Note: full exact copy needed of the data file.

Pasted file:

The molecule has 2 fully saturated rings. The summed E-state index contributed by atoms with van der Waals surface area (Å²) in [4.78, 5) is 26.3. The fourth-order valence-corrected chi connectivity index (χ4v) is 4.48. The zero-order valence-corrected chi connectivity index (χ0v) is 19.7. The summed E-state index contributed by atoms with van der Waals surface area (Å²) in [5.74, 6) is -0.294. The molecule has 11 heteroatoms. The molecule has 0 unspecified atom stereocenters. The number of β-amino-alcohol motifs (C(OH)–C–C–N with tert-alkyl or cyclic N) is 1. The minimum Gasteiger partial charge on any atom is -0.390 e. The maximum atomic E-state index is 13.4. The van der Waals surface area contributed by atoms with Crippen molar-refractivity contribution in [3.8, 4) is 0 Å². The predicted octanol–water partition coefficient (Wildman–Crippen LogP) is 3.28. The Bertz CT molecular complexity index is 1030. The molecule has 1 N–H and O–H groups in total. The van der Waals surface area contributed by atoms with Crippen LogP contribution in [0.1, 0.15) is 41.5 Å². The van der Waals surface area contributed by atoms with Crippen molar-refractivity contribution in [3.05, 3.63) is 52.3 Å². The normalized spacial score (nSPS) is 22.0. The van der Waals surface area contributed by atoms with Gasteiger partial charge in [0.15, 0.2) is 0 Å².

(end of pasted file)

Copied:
The molecule has 2 fully saturated rings. The summed E-state index contributed by atoms with van der Waals surface area (Å²) in [4.78, 5) is 26.3. The fourth-order valence-corrected chi connectivity index (χ4v) is 4.48. The zero-order valence-corrected chi connectivity index (χ0v) is 19.7. The summed E-state index contributed by atoms with van der Waals surface area (Å²) in [5.74, 6) is -0.294. The molecule has 11 heteroatoms. The molecule has 0 unspecified atom stereocenters. The number of β-amino-alcohol motifs (C(OH)–C–C–N with tert-alkyl or cyclic N) is 1. The minimum Gasteiger partial charge on any atom is -0.390 e. The maximum atomic E-state index is 13.4. The van der Waals surface area contributed by atoms with Crippen molar-refractivity contribution in [3.8, 4) is 0 Å². The predicted octanol–water partition coefficient (Wildman–Crippen LogP) is 3.28. The Bertz CT molecular complexity index is 1030. The molecule has 1 N–H and O–H groups in total. The van der Waals surface area contributed by atoms with Crippen LogP contribution in [0.1, 0.15) is 41.5 Å². The van der Waals surface area contributed by atoms with Crippen molar-refractivity contribution in [3.05, 3.63) is 52.3 Å². The normalized spacial score (nSPS) is 22.0. The van der Waals surface area contributed by atoms with Gasteiger partial charge in [0.15, 0.2) is 0 Å².